Objectives: to identify and describe patients with advanced limb ischaemia who were selected for palliative care, rather than surgical intervention.
Design: case-note review of patients identified from a prospective register.
Materials and methods: thirty patients (22 female; median age 87 years) were identified during 1993-1998, for whom a clearly documented decision was made for palliative care, rather than major amputation or possible revascularisation.
Results: two-thirds of the patients had limiting cardiac problems, two-thirds were immobile, and 47% had suffered a stroke. Half had three or more important co-morbidities. Twelve (40%) had unsalvageable acute ischaemia. There were clear records of the decision about non-intervention being made by a consultant in 87%; being discussed with the patient in 43%; and with known relatives in 90%. Survival after this decision ranged from <24 hours to 42 days (median 3.5 days).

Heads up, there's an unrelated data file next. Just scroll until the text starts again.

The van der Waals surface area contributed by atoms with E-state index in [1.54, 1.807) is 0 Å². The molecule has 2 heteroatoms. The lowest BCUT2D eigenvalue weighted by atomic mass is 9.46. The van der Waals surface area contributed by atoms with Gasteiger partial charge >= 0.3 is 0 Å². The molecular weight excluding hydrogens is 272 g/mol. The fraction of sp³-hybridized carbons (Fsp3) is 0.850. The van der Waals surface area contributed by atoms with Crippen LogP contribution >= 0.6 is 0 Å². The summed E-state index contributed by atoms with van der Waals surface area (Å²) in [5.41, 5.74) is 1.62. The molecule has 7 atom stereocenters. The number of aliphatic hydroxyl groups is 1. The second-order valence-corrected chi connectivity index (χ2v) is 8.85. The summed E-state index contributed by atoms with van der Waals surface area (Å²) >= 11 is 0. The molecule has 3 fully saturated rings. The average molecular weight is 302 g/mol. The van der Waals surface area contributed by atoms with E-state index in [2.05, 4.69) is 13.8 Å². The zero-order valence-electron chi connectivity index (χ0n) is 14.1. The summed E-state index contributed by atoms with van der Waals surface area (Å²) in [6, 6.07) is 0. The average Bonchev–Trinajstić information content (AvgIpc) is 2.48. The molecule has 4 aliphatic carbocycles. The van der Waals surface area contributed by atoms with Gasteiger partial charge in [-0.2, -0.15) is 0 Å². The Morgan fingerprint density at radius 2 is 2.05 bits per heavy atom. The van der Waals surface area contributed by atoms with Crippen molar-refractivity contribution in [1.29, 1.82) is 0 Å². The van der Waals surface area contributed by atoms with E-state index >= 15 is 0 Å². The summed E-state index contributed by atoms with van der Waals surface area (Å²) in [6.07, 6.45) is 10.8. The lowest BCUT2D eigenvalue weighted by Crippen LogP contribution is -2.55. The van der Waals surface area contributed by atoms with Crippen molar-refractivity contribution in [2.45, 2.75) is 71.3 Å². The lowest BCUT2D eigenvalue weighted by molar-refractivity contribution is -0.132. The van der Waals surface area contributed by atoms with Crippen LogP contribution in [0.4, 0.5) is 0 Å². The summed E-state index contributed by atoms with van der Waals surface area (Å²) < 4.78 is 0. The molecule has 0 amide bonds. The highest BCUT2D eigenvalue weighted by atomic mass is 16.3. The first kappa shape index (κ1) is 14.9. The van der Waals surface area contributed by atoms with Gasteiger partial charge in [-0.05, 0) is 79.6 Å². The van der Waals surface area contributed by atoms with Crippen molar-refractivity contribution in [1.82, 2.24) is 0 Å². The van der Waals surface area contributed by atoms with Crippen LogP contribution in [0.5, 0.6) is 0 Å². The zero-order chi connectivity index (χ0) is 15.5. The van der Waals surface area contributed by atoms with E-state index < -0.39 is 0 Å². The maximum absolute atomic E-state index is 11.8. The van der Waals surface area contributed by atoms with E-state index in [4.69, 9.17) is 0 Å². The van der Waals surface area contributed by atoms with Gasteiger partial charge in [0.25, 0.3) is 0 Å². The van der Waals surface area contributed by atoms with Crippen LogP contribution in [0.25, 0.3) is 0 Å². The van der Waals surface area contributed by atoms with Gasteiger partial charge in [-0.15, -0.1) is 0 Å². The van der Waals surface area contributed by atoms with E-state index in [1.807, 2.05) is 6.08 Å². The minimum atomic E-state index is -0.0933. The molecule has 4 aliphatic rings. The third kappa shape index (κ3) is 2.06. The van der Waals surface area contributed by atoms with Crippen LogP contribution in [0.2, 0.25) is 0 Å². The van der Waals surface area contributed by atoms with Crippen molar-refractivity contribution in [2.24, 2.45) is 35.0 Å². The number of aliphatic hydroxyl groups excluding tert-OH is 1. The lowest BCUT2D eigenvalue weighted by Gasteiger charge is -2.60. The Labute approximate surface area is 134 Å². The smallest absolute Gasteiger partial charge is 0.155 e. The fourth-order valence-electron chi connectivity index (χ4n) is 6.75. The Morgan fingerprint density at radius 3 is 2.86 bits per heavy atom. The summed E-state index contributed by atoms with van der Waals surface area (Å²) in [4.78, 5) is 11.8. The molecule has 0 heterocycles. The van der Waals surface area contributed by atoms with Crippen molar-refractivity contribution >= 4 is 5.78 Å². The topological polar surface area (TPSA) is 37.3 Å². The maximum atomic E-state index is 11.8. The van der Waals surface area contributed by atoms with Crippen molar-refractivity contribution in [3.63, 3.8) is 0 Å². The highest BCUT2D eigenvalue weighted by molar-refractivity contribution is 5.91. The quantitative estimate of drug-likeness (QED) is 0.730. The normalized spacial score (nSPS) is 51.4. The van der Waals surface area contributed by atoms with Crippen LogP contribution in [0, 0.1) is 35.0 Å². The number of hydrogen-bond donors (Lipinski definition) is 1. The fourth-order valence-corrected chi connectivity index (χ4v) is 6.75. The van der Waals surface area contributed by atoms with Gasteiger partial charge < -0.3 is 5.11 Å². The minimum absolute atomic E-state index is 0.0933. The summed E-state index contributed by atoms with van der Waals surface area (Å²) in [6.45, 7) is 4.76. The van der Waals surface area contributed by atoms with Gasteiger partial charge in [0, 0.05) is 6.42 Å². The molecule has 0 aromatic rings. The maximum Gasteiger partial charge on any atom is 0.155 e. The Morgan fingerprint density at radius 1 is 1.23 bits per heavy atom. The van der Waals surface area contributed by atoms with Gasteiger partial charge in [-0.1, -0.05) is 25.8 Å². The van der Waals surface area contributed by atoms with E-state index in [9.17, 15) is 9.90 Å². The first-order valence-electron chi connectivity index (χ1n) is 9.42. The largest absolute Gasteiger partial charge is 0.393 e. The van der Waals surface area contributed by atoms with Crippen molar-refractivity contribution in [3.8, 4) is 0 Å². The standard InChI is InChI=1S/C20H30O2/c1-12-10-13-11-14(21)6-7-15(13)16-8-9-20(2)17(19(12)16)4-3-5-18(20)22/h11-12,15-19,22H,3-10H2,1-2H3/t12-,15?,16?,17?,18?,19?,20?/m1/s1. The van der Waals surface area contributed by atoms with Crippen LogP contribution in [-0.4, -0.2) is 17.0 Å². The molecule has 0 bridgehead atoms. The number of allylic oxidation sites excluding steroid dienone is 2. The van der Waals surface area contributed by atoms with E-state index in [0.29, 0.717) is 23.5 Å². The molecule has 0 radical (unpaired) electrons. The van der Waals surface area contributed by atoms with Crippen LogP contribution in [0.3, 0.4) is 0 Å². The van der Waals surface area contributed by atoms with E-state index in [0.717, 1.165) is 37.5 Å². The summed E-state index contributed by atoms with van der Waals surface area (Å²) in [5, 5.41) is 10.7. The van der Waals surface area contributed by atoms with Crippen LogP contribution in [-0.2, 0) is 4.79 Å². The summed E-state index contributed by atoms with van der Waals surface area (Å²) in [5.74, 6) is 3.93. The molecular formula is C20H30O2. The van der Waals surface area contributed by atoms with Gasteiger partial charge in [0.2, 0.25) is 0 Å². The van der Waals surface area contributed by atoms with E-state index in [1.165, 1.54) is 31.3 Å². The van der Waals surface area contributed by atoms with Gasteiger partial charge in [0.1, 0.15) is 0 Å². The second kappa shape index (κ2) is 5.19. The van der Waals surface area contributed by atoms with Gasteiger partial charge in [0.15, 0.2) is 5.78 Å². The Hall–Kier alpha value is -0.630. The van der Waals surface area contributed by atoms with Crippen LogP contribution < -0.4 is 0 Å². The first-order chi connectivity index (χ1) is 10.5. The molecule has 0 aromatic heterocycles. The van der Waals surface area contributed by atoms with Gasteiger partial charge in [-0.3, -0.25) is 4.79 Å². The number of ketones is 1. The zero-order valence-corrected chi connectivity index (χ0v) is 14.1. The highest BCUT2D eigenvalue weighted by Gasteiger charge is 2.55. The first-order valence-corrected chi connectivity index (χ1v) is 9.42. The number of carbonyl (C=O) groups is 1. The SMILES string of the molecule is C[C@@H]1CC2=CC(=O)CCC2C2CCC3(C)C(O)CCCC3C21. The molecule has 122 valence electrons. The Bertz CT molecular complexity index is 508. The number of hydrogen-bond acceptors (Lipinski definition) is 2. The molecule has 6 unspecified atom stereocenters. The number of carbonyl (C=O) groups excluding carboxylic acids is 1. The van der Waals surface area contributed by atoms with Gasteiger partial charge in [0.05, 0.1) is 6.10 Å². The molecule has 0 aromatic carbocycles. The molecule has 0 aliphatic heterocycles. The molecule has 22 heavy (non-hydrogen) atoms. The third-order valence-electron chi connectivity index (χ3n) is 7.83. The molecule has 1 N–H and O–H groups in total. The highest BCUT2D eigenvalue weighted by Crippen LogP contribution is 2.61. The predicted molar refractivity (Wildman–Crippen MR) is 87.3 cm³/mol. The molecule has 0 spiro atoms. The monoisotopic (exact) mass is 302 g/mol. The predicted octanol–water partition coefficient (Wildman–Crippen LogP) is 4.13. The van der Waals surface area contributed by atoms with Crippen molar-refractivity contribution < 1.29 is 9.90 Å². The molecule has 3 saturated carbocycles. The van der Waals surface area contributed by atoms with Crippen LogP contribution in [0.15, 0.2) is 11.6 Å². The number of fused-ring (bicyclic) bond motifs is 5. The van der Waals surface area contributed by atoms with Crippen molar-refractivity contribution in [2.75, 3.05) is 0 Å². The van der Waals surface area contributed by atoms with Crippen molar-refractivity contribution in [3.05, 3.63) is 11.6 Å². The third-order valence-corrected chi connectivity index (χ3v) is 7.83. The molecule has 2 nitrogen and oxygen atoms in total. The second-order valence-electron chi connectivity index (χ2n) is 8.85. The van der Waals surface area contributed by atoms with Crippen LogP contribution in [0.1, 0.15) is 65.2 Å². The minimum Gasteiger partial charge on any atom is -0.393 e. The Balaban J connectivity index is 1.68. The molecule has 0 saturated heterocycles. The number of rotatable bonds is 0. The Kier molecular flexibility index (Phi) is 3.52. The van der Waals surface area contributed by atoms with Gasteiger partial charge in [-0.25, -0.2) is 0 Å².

Conclusion: there is a small subgroup of patients with advanced ischaemia who are best treated palliatively, and who have not been well described before. Recognising these patients, recording discussions about their management, and a high standard of terminal care are all important.
Copyright 2000 Harcourt Publishers Ltd.